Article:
Boeing has revealed details of its £800 million project to overhaul the Ministry of Defence’s logistics IT systems.
The defense giant has named seven subcontractors for the Logistics Network Enabled Capability (LNEC), an eleven year project to unify the MoD’s disparate supply chain information system. They are as follows:
- Ark Continuity will lease and provide managed service of two data centres
- BearingPoint will support the data warehouse as a managed service
- EMC will provide IT hardware and software, and manage the implementation of the data centre storage and backup solution
- Hewlett-Packard will provide hardware and services including for legacy hardware; implementation and support for the service desk management tool; other hardware; and management of some of the legacy Land applications
- IBM UK will provide IT services, hardware, and software, as well as management of information exchange services and engineering and asset management system for the air environment
- Miro Technologies will provide software and consulting; development, implementation, and sustainment of the base inventory management systems project; and management of an engineering and asset-management application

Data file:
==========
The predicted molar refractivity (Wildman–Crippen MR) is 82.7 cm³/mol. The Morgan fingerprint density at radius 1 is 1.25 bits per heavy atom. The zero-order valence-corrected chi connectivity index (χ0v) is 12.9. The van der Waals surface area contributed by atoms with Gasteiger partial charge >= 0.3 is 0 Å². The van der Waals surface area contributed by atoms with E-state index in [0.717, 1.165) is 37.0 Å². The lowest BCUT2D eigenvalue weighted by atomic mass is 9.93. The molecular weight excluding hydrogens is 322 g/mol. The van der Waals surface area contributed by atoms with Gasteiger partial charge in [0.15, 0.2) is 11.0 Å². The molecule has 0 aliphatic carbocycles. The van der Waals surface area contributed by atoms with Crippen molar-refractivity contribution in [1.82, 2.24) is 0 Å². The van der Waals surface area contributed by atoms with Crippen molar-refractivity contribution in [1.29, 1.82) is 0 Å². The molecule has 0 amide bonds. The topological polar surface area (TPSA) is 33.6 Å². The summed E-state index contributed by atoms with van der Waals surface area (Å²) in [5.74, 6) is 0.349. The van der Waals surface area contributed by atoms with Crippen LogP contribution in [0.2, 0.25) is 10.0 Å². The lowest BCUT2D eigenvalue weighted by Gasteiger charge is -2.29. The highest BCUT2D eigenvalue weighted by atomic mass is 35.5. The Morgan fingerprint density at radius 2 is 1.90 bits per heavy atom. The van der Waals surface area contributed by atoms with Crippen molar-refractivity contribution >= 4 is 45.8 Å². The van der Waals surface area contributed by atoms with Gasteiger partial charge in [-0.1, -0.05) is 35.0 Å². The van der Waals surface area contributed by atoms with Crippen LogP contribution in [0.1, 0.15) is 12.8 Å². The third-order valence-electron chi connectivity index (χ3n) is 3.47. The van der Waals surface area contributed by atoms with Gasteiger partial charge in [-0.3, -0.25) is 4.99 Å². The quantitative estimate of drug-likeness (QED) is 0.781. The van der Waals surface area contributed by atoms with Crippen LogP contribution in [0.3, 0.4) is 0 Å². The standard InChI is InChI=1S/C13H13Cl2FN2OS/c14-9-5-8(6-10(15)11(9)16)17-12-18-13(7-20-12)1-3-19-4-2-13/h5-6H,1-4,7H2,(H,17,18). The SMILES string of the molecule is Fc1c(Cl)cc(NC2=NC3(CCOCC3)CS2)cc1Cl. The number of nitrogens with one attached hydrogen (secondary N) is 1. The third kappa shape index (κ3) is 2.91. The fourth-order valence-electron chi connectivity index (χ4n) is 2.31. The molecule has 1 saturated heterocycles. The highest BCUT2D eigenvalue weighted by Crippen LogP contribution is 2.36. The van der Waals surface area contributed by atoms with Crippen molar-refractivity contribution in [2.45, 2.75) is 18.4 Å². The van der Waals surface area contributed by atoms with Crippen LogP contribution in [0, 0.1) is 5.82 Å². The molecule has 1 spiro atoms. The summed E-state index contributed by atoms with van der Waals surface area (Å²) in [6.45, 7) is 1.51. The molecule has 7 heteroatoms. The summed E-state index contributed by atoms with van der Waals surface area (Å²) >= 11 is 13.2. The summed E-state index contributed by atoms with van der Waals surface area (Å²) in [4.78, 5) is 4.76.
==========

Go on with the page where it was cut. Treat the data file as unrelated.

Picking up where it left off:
- Steria will provide IT services and software, and manage the service for some of the legacy applications.
In March of this year, the UK’s National Audit Office (NAO) published an in depth report into the failings of the Ministry’s supply chain IT system. It found that armed forces on the front line were often left without necessary equipments thanks to thanks in part to logistics IT systems that were poorly integrated and, in some cases, over 30 years old.
The report found that the organisation’s business intelligence system, based on IBM Cognos and a self-built enterprise data warehouse, was undermined by the quality of that data.
The £800 million contract was announced just after the UK government announced a plan to "publish guidance that ICT projects should not exceed £100 million in value".